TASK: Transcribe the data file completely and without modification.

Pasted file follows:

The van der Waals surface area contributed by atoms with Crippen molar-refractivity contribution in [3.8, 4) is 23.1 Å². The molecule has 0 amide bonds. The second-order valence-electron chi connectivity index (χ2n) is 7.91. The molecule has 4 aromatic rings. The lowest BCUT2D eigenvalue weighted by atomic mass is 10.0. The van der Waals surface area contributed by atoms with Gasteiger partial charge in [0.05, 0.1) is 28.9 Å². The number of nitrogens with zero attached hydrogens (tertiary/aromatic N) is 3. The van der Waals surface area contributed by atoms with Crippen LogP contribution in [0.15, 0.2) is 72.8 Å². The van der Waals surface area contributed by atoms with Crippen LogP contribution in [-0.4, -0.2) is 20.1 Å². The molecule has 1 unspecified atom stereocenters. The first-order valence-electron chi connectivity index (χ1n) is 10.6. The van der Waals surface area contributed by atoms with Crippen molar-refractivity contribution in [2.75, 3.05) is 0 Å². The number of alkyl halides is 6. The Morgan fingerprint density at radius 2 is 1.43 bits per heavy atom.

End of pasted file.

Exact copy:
The van der Waals surface area contributed by atoms with Crippen molar-refractivity contribution in [3.8, 4) is 23.1 Å². The molecule has 0 amide bonds. The second-order valence-electron chi connectivity index (χ2n) is 7.91. The molecule has 4 aromatic rings. The lowest BCUT2D eigenvalue weighted by atomic mass is 10.0. The van der Waals surface area contributed by atoms with Gasteiger partial charge in [0.05, 0.1) is 28.9 Å². The number of nitrogens with zero attached hydrogens (tertiary/aromatic N) is 3. The van der Waals surface area contributed by atoms with Crippen LogP contribution in [0.15, 0.2) is 72.8 Å². The van der Waals surface area contributed by atoms with Crippen LogP contribution in [-0.4, -0.2) is 20.1 Å². The molecule has 1 unspecified atom stereocenters. The first-order valence-electron chi connectivity index (χ1n) is 10.6. The van der Waals surface area contributed by atoms with Crippen molar-refractivity contribution in [2.75, 3.05) is 0 Å². The number of alkyl halides is 6. The Morgan fingerprint density at radius 2 is 1.43 bits per heavy atom.